Bloggers, for their part, seem eager to engage with the sponsors, and it’s apparent from the workshops that much of the conference focuses on how to build a marketable site. And that seems to be the difference between TBU and TBEX. Here, their focus lies in enriching one’s personal brand and leveraging the product to work with sponsors. There was plenty of that at TBEX last year as well, but there was also a heavier focus on narrative writing and development. Conversely, TBU only had one workshop on the art of travel writing.

In a way, however, it seemed that most travel bloggers at TBU were comfortable with that ratio. TBEX focused more on the writing side of the equation in 2011, “and that’s where they failed,” one blogger told me. Indeed, as TBEX 2012 starts to take shape, I’m told from several people that the focus will dramatically shift away from writing and over to the business of travel. Those looking to build their writing skills, I was told, should look elsewhere.

For many, however, the value doesn’t really come from the proper workshops or the talks but rather from the networking. In the volumes of criticism produced from last year’s TBEX, one prevailing theme was that it was good to see the broad spectrum of travel personalities in real life and sit down for a few drinks and brainstorming. It’s the reason that I go to TBEX and TBU and the reason that I’ll continue to attend.

Travelers And Bloggers Get Together With New Web App

travelersTravelers planning a trip often turn to a trusted travel information source, one they may have used before and had good results. That source might be a guide book, web site or travel blog like this one where intrepid travelers scour the planet for experiences and information. A new web application now hopes to connects travelers with travel bloggers in what could be a very viable and relevant source of travel information.

At Uencounter.me, travelers and bloggers create a personalized virtual pin map to mark locations of interest. Travelers might mark places they want to visit. Bloggers mark places they have already visited and produced content about.

“Tens of thousands of travel blogs exist on the web and the Uencounter.me Team is excited to provide a venue that offers the bloggers a resource for additional exposure,” said CEO Leslyn Kantner in a release. “We feel they are a perfect complement to our platform.”

The nature of the application encourages interactions between users about pins on the map. For example, I signed up and began by placing a pin in my hometown. Immediately, other pins pop up on the board from bloggers who had been there and written about it. The information and location of those pins came with a date and other background information to quickly scan before going further.

Bloggers are able to add a link to their blogs on the description of each pin they place on the map and Uencounter.me offers bloggers a badge to place on their webpage so that readers can link directly to the bloggers map.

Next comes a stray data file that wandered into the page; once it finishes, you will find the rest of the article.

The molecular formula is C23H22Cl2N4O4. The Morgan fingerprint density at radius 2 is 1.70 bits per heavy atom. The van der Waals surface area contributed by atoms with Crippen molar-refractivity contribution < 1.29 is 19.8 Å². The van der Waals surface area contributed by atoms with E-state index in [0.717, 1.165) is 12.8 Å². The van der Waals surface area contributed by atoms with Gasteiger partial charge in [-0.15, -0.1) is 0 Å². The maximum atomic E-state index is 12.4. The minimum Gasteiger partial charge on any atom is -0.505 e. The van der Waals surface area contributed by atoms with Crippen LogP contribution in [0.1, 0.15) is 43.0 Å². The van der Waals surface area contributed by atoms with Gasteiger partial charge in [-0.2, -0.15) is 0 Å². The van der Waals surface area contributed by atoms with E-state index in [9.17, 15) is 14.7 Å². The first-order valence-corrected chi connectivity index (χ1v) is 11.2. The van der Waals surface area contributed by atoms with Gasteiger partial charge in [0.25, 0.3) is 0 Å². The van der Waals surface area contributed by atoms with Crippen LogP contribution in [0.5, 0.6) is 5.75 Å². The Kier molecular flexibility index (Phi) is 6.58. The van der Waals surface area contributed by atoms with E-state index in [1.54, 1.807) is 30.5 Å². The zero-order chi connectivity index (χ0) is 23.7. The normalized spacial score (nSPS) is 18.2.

Another use: Businesses and organizations can drop pins for where their customers or group members are located.

Sharing Your Google Map as Public



Flickr photo by Adams K.

Six things I’ve learned about travel writing after submitting 1000 posts for Gadling

SOmaliland, Sean McLachlan, travel writing
My blogger dashboard tells me, “you have written 465,451 words in 1,000 posts since you started publishing 1,048 days ago.” Wow! I’ve been working for this wonderful blog for that long? It’s been fun and I’ve learned some important things about travel writing.

The subjects are endless
I got into travel writing years before Gadling hired me, but working for a daily blog made me worried that I wouldn’t have enough material. Boy was I wrong! There’s always a new place to explore or a new exhibition opening or a new archaeological discovery. Instead of having too little to write about I’ve discovered that there’s too much to cover.

For some people, your work is a blank slate
A playwright I know complained to me that, “Some people will use your work as a blank slate on which to project whatever they see in the world.” While the vast majority a Gadling readers understand what they read, there’s a vocal minority who see whatever they want.
A couple of years ago I reported on a smoking ban in Egypt. The comments section erupted with dozens of tirades against the U.S. government restricting our right to smoke. Only a couple commenters acknowledged, “I know this article is about Egypt, but. . .”

It got so bad that one reader exploded:

“THIS ARTICLE IS ABOUT EGYPT!!!!!!!! EGYPT!!!!!!!!!!!!!!!!! NOT THE USA!!!!!!!!!!!!!! ALL YOU SMOKERS STILL HAVE YOUR RIGHTS!!!!!!!!!!!!!!!! SO SHUT UP AND TALK ABOUT EGYPT!!!!!!!!!!!!!!!!!!!”

Nice try, buddy. Nobody listened to you.I also did an article about the Loch Ness Monster going extinct. With tongue firmly in cheek, I wrote, “In the United States, liberals are saying Nessie died of shame from being called a ‘monster’ instead of the more politically correct term ‘evidence-challenged endangered species.’ Conservatives claim Nessie was the first victim of the death panels set up by Obama’s America-hating, terrorist-loving national health care.” Everyone got the joke except for some Obama supporters who piled on me, assuming I was some Bush-era devil. I even got messages in my public email account screaming at me about that one.